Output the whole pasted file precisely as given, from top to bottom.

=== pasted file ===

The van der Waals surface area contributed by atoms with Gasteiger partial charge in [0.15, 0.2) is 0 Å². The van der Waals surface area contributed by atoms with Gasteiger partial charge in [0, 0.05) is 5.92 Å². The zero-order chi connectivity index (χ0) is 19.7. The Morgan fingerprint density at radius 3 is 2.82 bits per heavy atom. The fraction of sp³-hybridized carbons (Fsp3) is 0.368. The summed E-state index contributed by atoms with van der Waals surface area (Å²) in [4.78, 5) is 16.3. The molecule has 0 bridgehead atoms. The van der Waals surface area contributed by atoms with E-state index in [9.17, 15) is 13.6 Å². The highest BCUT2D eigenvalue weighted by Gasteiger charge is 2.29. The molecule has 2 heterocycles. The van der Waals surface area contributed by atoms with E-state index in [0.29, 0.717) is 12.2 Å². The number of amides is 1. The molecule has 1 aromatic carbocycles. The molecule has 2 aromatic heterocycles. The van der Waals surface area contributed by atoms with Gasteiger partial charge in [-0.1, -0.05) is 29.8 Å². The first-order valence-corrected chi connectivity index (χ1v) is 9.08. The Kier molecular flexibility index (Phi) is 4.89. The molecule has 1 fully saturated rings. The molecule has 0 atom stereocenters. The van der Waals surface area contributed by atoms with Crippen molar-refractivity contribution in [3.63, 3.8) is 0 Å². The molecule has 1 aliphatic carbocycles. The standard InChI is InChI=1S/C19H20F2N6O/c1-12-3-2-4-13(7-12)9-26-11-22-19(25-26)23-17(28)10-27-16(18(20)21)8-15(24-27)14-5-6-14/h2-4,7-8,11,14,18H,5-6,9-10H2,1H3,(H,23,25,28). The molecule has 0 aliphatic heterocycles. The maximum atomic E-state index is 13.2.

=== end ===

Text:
The van der Waals surface area contributed by atoms with Gasteiger partial charge in [0.15, 0.2) is 0 Å². The van der Waals surface area contributed by atoms with Gasteiger partial charge in [0, 0.05) is 5.92 Å². The zero-order chi connectivity index (χ0) is 19.7. The Morgan fingerprint density at radius 3 is 2.82 bits per heavy atom. The fraction of sp³-hybridized carbons (Fsp3) is 0.368. The summed E-state index contributed by atoms with van der Waals surface area (Å²) in [4.78, 5) is 16.3. The molecule has 0 bridgehead atoms. The van der Waals surface area contributed by atoms with E-state index in [9.17, 15) is 13.6 Å². The highest BCUT2D eigenvalue weighted by Gasteiger charge is 2.29. The molecule has 2 heterocycles. The van der Waals surface area contributed by atoms with E-state index in [0.29, 0.717) is 12.2 Å². The number of amides is 1. The molecule has 1 aromatic carbocycles. The molecule has 2 aromatic heterocycles. The van der Waals surface area contributed by atoms with Gasteiger partial charge in [-0.1, -0.05) is 29.8 Å². The first-order valence-corrected chi connectivity index (χ1v) is 9.08. The Kier molecular flexibility index (Phi) is 4.89. The molecule has 1 fully saturated rings. The molecule has 0 atom stereocenters. The van der Waals surface area contributed by atoms with Crippen molar-refractivity contribution in [3.63, 3.8) is 0 Å². The molecule has 1 aliphatic carbocycles. The standard InChI is InChI=1S/C19H20F2N6O/c1-12-3-2-4-13(7-12)9-26-11-22-19(25-26)23-17(28)10-27-16(18(20)21)8-15(24-27)14-5-6-14/h2-4,7-8,11,14,18H,5-6,9-10H2,1H3,(H,23,25,28). The molecule has 0 aliphatic heterocycles. The maximum atomic E-state index is 13.2.